The Big Year

Theatrical Release: October 14, 2011
The Big Year
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sex
language
violence
drugs
nudity
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Synopsis

Steve Martin, Jack Black and Owen Wilson are at a crossroads — one is experiencing a mid-life crisis, another a late-life crisis, and the third, a far from ordinary no-life crisis. From David Frankel, the director of The Devil Wears Prada and Marley & Me, comes a sophisticated comedy about three friendly rivals who, tired of being ruled by obligations and responsibilities, dedicate a year of their lives to following their dreams. Their big year takes them on a cross-country journey of wild and life-changing adventures

Dove Review

This movie is, for all intents and purposes, a morality tale. It’s too bad the content in the language department crosses our acceptable level because it is a charming movie in various ways. It features three men who want to win “The Big Year”, the highest total points for either seeing or hearing rare birds from all across the United States and as far away as Alaska, and all this in one year’s time.

Brad Harris (Jack Black) is a thirty-six-year-old divorced man who hates his job and who doesn’t get along with his father (Brian Dennehy). His dad believes Brad is wasting his time running after birds but after having a close call, his father sees things differently and the two of them get closer together by film’s end. This is one of the nice themes of the film. Brad is lonely but meets a fellow bird watcher named Ellie (Rashida Jones). She has a boyfriend but will the obvious chemistry she has with Brad change all that? The film features a few humorous moments such as when Brad, trembling with fear after getting out of a helicopter which almost struck a mountain side, gets on his knees and kisses the ground and states he is so happy to be alive.

Brad becomes friends with Stu Preissler (Steve Martin), who wants to retire and win the Big Year. Yet the birth of his new grandson, who is named after him, and the fact he misses his wife when he travels, makes him start rethinking his priorities. Owen Wilson plays Kenny Bostick, the year’s previous winner. Kenny wants to shatter his own point’s record but unfortunately begins to neglect his wife. His wife Jessica (Rosamund Pike) is desperate to become a mother and is taking fertility treatments. At one point near the end of the film Kenny races to the hospital door to visit her but receives a phone call that a rare species bird, one which almost certainly will guarantee his victory, is a distance away. Kenny has to decide if he will walk through the hospital door or board a plane to go see the rare bird. We won’t give it away but it is interesting the way the year ends and who ends up with what.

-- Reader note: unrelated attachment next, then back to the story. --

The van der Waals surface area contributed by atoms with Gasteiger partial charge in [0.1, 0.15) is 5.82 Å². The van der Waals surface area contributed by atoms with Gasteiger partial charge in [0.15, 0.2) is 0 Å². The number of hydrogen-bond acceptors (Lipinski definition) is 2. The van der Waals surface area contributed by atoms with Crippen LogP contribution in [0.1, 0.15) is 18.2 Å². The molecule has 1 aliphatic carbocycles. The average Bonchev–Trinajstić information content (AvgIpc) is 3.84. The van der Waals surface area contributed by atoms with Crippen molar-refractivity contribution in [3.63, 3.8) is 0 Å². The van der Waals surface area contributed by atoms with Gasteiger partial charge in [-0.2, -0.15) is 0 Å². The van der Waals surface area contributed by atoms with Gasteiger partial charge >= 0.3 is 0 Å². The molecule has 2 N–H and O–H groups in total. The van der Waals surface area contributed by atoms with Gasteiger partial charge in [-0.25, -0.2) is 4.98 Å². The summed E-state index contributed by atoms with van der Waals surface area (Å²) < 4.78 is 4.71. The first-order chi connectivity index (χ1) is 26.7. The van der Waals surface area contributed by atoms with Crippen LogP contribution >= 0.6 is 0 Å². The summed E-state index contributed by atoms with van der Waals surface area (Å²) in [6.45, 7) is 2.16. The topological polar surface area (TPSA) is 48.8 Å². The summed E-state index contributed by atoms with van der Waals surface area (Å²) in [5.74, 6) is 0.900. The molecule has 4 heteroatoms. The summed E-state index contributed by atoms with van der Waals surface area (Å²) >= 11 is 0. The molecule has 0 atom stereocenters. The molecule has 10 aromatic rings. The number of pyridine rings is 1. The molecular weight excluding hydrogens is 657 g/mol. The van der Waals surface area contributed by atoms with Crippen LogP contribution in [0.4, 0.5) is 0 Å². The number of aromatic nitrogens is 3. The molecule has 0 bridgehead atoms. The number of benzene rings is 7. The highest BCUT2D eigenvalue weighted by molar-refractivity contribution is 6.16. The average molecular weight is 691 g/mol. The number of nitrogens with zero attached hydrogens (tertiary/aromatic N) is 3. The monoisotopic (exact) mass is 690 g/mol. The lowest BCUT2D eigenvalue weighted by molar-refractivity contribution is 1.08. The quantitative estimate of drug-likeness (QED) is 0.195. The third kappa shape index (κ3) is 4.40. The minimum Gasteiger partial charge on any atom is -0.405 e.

The themes of this movie include making family a priority and finding happiness in ways which might have been unexpected. Unfortunately, the language sinks this one and prevents us from awarding our Dove “Family-Approved” Seal to it.

Content Description

Sex: A husband and wife kiss; wife is clothed and so is husband and she straddles him on bed; an innuendo; wife tells suspicious husband she hasn't slept with a certain man (she didn't).
Language: GD-1; G/OMG-3 (One "God dang it"); A-4; Crap-1; H-8; D-4; Butt-2; Geez-1; PO-1; SOB (Initials)-3; SOB-1; "idiot"-1 (A few people call themselves an idiot too); S-1; "Freaking birds"-1
Violence: Footage of a bird shot in the air and it falls; a man falls while skiing; a father and son argue; a man falls off a large rock but is okay in a scene meant to be funny; a woman holds a knife on a man as she is a tour guide and they disagree and the scene is apparently supposed to be humorous; a man falls asleep at the wheel and winds up hitting a tree but he and a friend are okay; a remodeler whips an old toilet through a window; a man falls into snow; a plane goes through terrible shaking and turbulence and a woman screams; a man is bumped by a rushing crowd; a helicopter carrying passengers almost strikes a mountain side.
Drugs: Toasts including champagne at New Year's; drinking in a few scenes including beer and a few bar scenes; a woman drinks wine; a woman shoots hormones into her own hip with a needle; an "I bought you drinks" comment; a comment about bird bait being "like crack cocaine to birds";
Nudity: Cleavage; a woman's hip is seen as she gives herself a shot; shirtless man.
Other: A man mentions the word "puke" a few times and a man does vomit over the side of a boat; a couple of characters lie but admit it later although one or two characters don't admit lying; a character gets into deep credit debt to keep traveling including maxing out a $6,000 credit card his mother gives him; a rat is seen running around a room and a man is frightened.

Info

Company: 20th Century Fox
Writer: Howard Franklin & Mark Obmascik
Director: David Frankel
Producer: Stuart Cornfeld
Genre: Comedy
Runtime: 90 min.
Industry Rating: PG
Reviewer: Edwin L. Carpenter